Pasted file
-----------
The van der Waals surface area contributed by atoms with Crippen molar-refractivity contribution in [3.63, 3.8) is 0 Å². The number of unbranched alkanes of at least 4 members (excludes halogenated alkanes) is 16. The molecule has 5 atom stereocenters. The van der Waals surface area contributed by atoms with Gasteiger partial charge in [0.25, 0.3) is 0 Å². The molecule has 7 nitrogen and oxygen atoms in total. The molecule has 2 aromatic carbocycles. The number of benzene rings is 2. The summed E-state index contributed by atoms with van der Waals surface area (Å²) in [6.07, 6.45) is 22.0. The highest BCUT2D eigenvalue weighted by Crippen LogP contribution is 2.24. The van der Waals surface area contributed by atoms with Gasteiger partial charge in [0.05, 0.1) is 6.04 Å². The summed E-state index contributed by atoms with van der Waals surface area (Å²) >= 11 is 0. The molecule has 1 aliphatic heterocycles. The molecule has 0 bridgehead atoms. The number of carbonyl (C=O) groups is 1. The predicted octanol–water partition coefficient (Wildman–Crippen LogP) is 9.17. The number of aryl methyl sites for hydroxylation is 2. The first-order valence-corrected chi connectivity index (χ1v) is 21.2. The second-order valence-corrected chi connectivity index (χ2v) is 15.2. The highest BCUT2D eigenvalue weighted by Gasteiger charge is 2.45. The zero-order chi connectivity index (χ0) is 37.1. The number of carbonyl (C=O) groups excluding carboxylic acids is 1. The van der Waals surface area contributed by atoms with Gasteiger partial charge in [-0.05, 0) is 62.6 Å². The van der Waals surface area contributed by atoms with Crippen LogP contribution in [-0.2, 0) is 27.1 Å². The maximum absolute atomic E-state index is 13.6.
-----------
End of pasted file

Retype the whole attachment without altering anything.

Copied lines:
The van der Waals surface area contributed by atoms with Crippen molar-refractivity contribution in [3.63, 3.8) is 0 Å². The number of unbranched alkanes of at least 4 members (excludes halogenated alkanes) is 16. The molecule has 5 atom stereocenters. The van der Waals surface area contributed by atoms with Gasteiger partial charge in [0.25, 0.3) is 0 Å². The molecule has 7 nitrogen and oxygen atoms in total. The molecule has 2 aromatic carbocycles. The number of benzene rings is 2. The summed E-state index contributed by atoms with van der Waals surface area (Å²) in [6.07, 6.45) is 22.0. The highest BCUT2D eigenvalue weighted by Crippen LogP contribution is 2.24. The van der Waals surface area contributed by atoms with Gasteiger partial charge in [0.05, 0.1) is 6.04 Å². The summed E-state index contributed by atoms with van der Waals surface area (Å²) >= 11 is 0. The molecule has 1 aliphatic heterocycles. The molecule has 0 bridgehead atoms. The number of carbonyl (C=O) groups is 1. The predicted octanol–water partition coefficient (Wildman–Crippen LogP) is 9.17. The number of aryl methyl sites for hydroxylation is 2. The first-order valence-corrected chi connectivity index (χ1v) is 21.2. The second-order valence-corrected chi connectivity index (χ2v) is 15.2. The highest BCUT2D eigenvalue weighted by Gasteiger charge is 2.45. The zero-order chi connectivity index (χ0) is 37.1. The number of carbonyl (C=O) groups excluding carboxylic acids is 1. The van der Waals surface area contributed by atoms with Gasteiger partial charge in [-0.05, 0) is 62.6 Å². The van der Waals surface area contributed by atoms with Crippen LogP contribution in [-0.2, 0) is 27.1 Å². The maximum absolute atomic E-state index is 13.6.